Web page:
Michigan 86, Wayne State 43, Austin Hatch 1 Comment Count

Ace November 10th, 2014 at 9:27 PM

Bryan Fuller/MGoBlog

Michigan blew out Wayne State tonight in an exhibition that was never remotely competitive. The usual suspects, Caris LeVert and Zak Irvin, led the team in scoring with 16 and 13 points, respectively. Derrick Walton came back from an injury scare—just a cramp, it turned out—to tally 11, while freshmen Kam Chatman and DJ Wilson both turned in nine-point efforts. The team looks expectedly disjointed on offense despite their production; the defensive effort was quite encouraging for a young team's opening game.

That all mattered very little when Austin Hatch, survivor of two tragic plane crashes, subbed into the game with 1:40 left to a standing ovation. The Crisler Center crowd, subdued to that point, nearly burst in nervous anticipation every time Hatch touched the ball, aching for him to take a shot that didn't seem like it would come. Hatch was content to kill the clock in a blowout win. The crowd moaned when not he, but Ricky Doyle, finished a long possession with an easy layup; each time he had touched the ball, his teammates on the bench were literally jumping up and down encouraging him to shoot. He waited.

Then Hatch drew a foul at the top of the key with 12 seconds remaining and Michigan in the double bonus, and the crowd rose once again. The first free throw caught the back iron. The second did not. You're going to want to click that link.

To top it off, John Beilein called a timeout after Hatch sunk his free throw, then wrapped him in a bear hug as he came to the bench.

Words cannot describe the feeling of watching a man who's twice fallen from the sky get to fulfill at least some small part of his big dream. I'm sure Austin Hatch never envisioned his first point at Michigan being this big a deal, a capital-'M' Moment. It was, though, and to see his teammates, coaches, and fans react as they did—special doesn't cover it. The cheers and the hugs and the smiles tell just a fraction of the story, a joyous moment in an unfathomable journey.

Thank you, Austin, for sharing it with us.



November 10th, 2014 at 9:38 PM ^

on Hoke's face when George Cambell committed some million years ago. How time has changed.

Very happy for Austin - he is going to do great things out of the basketball court.


November 10th, 2014 at 9:44 PM ^

It's obvious how much Beilein loves that kid. I don't believe that medical redshirt is coming. I think he will redshirt this year, but I think he will be on scholarship his entire time here. He is an inspiration to everyone on that team. I'm proud he's on the team and I'm proud Beilein is our coach.


November 10th, 2014 at 9:47 PM ^

When Beilein yelled "Austin", everybody got excited and reached for their cameras. He got a standing ovation when he entered the game and everyone yelled for him to shoot each time he touched the ball. A big groan when he missed the first free throw and then cheers when he made the second.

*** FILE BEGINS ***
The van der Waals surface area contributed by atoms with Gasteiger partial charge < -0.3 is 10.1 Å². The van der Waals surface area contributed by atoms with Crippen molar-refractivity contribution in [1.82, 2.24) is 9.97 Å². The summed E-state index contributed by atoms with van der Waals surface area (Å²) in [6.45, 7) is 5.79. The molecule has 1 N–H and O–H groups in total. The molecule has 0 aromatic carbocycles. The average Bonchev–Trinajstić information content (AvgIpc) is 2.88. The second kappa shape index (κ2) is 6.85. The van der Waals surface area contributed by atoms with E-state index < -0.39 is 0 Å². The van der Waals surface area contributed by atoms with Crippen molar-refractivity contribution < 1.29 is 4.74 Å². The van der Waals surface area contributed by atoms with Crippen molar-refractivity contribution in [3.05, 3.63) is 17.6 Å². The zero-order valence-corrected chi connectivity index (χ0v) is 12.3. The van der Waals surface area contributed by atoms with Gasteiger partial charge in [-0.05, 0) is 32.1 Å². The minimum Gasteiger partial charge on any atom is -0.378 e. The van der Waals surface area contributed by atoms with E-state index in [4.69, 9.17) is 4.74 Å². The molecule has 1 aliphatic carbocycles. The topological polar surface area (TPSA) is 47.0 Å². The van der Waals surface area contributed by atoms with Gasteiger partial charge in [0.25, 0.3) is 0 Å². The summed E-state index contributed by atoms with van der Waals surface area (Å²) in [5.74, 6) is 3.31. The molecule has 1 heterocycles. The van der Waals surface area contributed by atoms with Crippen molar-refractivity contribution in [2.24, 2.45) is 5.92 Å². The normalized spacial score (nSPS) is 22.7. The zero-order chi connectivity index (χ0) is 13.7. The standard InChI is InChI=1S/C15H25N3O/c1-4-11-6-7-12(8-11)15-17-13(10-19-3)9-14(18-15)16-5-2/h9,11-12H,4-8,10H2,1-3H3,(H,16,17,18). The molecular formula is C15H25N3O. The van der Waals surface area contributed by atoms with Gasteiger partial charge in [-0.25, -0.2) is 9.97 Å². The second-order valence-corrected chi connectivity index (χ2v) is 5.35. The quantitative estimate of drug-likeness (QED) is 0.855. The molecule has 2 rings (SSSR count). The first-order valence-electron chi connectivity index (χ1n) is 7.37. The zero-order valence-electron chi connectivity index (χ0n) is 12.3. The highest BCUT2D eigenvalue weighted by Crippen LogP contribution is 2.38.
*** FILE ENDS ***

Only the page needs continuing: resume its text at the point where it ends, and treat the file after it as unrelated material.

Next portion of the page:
It may have been my best moment ever in Crisler.

Wolverine Devotee

November 10th, 2014 at 9:58 PM ^

Just wait until he gets to do this in a regular season game when Michigan is blowing someone out.

Those will be his first official points. 

I was so hoping the whole team would rush onto the court and celebrate with Hatch.


November 10th, 2014 at 10:47 PM ^

I purchased one month of BTN plus so I could watch. Fun game and a wonderful moment for Hatch. BTN plus however, suuuuuuuuuuucks. The entire game played with these quarter second lags.


November 11th, 2014 at 2:55 AM ^

I'm curious, and I can't find much about it online. What is Austin's ceiling now? I know the 2nd crash left him in a medically induced coma, and he had to re-learn the basics. I haven't seen him make athletic movements on video so I can't figure out anything there.

I'm just hoping his story at Michigan ends with him being some sort of contributor. Is this plausible for him?


November 11th, 2014 at 9:14 AM ^

Objectively, he still has a long way to go to be a contributor. He has improved, but getting his mind and body to react quickly enough seem to be the biggest obstacle. You can tell he has to process his movements and think, rather than react, as he once was able to do. That said, his ceiling is the player he was, and better, before the accident. I wouldn't count the kid out.

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November 11th, 2014 at 9:17 AM ^

Honestly, I doubt he ends up a serious contributor on the court. Even in his own words, he's just not that good anymore. But I certainly think he can be a leader on the team, and a contributor off the court. But hey, you never know what's going to happen, and I'll certainly be cheering for his success.

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